FROM WIKIPEDIA COMMONS
Bernard Shaw (May 22, 1940 – September 7, 2022) was an American journalist and lead news anchor for CNN from 1980 until his retirement in March 2001. Prior to his time at CNN, he was a reporter and anchor for WNUS, Westinghouse Broadcasting, CBS News, and ABC News.
Shaw began his broadcasting career as an anchor and reporter for WNUS in Chicago in 1964. He then worked as a reporter for the Westinghouse Broadcasting Company in Chicago, moving later to Washington as the White House correspondent. He worked as a correspondent in the Washington Bureau of CBS News from 1971 to 1977. In 1977, he moved to ABC News as Latin American correspondent and bureau chief before becoming the Capitol Hill Senior Correspondent.
Shaw left ABC in 1980 to move to CNN as co-anchor of its PrimeNews broadcast, anchoring from Washington, D.C. Shaw’s coverage of the 1981 assassination attempt on U.S. president Ronald Reagan (with Shaw joined by former CBS News correspondent Daniel Schorr, one of the first on-air personalities hired by the fledgling cable channel) is credited as helping to establish CNN as a credible and reliable broadcast news source at an early point in the network’s history.
Shaw was widely known for the question he posed to Democratic U.S. presidential candidate Michael Dukakis at his second Presidential debate with George H. W. Bush during the 1988 election, which Shaw was moderating. Knowing that Dukakis opposed the death penalty, Shaw asked him if he would support an irrevocable death penalty for a man who hypothetically raped and murdered Dukakis’s wife. Dukakis responded that he would not; critics felt he framed his response too legalistically and logically, and did not address it sufficiently on a personal level. Kitty Dukakis, among other public figures, found the question inflammatory and unwarranted at a presidential debate. Several journalists also on the panel with Shaw, including Ann Compton, Andrea Mitchell, and Margaret Garrard Warner, expressed an interest in leaving Dukakis’s name out of the question.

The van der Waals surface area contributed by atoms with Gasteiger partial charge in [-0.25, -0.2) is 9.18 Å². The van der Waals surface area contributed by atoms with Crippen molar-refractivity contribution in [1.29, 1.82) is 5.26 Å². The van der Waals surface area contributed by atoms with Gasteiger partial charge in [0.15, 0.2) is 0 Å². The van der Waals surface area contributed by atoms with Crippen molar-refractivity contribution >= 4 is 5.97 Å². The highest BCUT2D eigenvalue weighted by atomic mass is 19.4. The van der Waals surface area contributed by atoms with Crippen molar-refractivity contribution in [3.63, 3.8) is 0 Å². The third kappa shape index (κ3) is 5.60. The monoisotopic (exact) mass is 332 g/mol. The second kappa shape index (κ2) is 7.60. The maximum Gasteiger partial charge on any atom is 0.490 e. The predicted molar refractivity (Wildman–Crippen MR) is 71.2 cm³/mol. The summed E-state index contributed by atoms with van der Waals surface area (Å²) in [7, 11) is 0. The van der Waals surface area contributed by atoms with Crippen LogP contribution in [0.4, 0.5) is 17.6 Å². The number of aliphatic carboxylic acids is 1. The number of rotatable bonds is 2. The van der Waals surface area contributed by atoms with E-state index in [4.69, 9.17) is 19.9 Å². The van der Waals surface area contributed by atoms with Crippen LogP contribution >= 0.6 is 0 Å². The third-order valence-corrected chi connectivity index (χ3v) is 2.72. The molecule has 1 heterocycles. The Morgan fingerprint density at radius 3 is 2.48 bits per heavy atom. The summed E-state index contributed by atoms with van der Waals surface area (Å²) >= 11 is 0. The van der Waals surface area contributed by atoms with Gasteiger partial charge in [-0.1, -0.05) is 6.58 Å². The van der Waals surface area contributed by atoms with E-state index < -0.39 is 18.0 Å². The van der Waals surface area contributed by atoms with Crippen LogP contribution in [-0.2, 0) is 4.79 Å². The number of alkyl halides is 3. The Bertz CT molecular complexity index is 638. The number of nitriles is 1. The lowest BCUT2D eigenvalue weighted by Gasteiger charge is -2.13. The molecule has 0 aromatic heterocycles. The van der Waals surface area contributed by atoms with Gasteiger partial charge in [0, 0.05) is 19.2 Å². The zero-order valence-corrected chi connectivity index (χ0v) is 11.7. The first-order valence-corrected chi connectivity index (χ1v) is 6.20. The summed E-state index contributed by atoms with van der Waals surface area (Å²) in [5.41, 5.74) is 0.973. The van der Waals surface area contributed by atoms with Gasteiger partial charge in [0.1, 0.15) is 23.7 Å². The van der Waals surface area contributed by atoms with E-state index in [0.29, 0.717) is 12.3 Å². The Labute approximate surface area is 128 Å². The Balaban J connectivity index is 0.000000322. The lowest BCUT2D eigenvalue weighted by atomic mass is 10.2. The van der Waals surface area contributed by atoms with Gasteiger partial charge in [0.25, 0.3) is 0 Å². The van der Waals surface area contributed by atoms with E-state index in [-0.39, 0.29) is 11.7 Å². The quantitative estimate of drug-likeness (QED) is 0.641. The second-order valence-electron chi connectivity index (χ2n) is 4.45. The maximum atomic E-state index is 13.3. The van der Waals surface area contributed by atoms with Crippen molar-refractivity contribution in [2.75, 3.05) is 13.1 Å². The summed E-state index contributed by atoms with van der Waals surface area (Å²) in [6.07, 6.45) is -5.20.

He is also remembered for his reporting on the 1991 Gulf War. Reporting with CNN correspondents John Holliman and Peter Arnett from the Al-Rashid Hotel in Baghdad, he found shelter under a desk as he reported cruise missiles flying past his window. He also made frequent trips back and forth from the hotel’s bomb shelter. While describing the situation in Baghdad, he famously stated “Clearly I’ve never been there, but this feels like we’re in the center of hell.”
Shaw co-anchored CNN’s Inside Politics from 1992 until he retired from CNN in March 2001. He then occasionally appeared on CNN, including in May 2005, when a plane flew into restricted air space in Washington, D.C. He also co-anchored Judy Woodruff‘s last broadcast on CNN in June 2005. Shaw noted that after 41 years in the business, given what he missed in his personal life, the cost was not worth it. Shaw appeared on the June 1, 2020, episode of CNN‘s Erin Burnett OutFront to recognize the 40th anniversary of the start of the network.